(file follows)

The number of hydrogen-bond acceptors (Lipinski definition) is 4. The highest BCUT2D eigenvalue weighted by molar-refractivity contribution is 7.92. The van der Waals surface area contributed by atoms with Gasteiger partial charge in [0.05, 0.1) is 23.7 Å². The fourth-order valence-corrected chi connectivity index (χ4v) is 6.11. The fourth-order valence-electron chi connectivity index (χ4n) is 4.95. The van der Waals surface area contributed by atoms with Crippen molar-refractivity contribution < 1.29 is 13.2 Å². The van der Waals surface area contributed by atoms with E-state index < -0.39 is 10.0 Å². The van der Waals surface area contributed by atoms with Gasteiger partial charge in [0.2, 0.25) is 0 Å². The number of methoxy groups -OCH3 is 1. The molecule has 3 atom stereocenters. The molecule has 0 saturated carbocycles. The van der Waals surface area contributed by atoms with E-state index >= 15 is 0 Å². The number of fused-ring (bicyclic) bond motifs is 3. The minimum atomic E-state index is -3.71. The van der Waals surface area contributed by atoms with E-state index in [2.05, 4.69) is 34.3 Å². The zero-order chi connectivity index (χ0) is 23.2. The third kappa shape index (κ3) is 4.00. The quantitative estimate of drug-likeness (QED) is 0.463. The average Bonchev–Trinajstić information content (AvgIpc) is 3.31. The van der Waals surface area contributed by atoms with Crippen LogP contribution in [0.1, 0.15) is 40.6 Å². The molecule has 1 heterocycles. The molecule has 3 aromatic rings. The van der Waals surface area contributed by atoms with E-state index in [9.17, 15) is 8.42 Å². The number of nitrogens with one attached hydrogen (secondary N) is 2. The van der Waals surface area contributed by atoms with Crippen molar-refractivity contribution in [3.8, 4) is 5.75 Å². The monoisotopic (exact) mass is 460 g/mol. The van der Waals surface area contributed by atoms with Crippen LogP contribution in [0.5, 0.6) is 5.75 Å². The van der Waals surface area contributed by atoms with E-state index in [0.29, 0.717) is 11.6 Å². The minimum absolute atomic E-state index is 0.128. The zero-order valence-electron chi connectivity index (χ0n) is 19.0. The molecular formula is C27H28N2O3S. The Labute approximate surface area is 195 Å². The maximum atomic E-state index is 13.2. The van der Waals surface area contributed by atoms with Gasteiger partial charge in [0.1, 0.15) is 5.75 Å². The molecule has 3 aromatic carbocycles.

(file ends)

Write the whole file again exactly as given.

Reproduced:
The number of hydrogen-bond acceptors (Lipinski definition) is 4. The highest BCUT2D eigenvalue weighted by molar-refractivity contribution is 7.92. The van der Waals surface area contributed by atoms with Gasteiger partial charge in [0.05, 0.1) is 23.7 Å². The fourth-order valence-corrected chi connectivity index (χ4v) is 6.11. The fourth-order valence-electron chi connectivity index (χ4n) is 4.95. The van der Waals surface area contributed by atoms with Crippen molar-refractivity contribution < 1.29 is 13.2 Å². The van der Waals surface area contributed by atoms with E-state index < -0.39 is 10.0 Å². The van der Waals surface area contributed by atoms with Gasteiger partial charge in [0.2, 0.25) is 0 Å². The number of methoxy groups -OCH3 is 1. The molecule has 3 atom stereocenters. The molecule has 0 saturated carbocycles. The van der Waals surface area contributed by atoms with E-state index >= 15 is 0 Å². The number of fused-ring (bicyclic) bond motifs is 3. The minimum atomic E-state index is -3.71. The van der Waals surface area contributed by atoms with E-state index in [2.05, 4.69) is 34.3 Å². The zero-order chi connectivity index (χ0) is 23.2. The third kappa shape index (κ3) is 4.00. The quantitative estimate of drug-likeness (QED) is 0.463. The average Bonchev–Trinajstić information content (AvgIpc) is 3.31. The van der Waals surface area contributed by atoms with Crippen LogP contribution in [0.1, 0.15) is 40.6 Å². The molecule has 1 heterocycles. The molecule has 3 aromatic rings. The van der Waals surface area contributed by atoms with E-state index in [9.17, 15) is 8.42 Å². The number of nitrogens with one attached hydrogen (secondary N) is 2. The van der Waals surface area contributed by atoms with Crippen molar-refractivity contribution in [3.8, 4) is 5.75 Å². The monoisotopic (exact) mass is 460 g/mol. The van der Waals surface area contributed by atoms with Crippen LogP contribution in [0.5, 0.6) is 5.75 Å². The van der Waals surface area contributed by atoms with E-state index in [0.29, 0.717) is 11.6 Å². The minimum absolute atomic E-state index is 0.128. The zero-order valence-electron chi connectivity index (χ0n) is 19.0. The molecular formula is C27H28N2O3S. The Labute approximate surface area is 195 Å². The maximum atomic E-state index is 13.2. The van der Waals surface area contributed by atoms with Gasteiger partial charge in [0.1, 0.15) is 5.75 Å². The molecule has 3 aromatic carbocycles.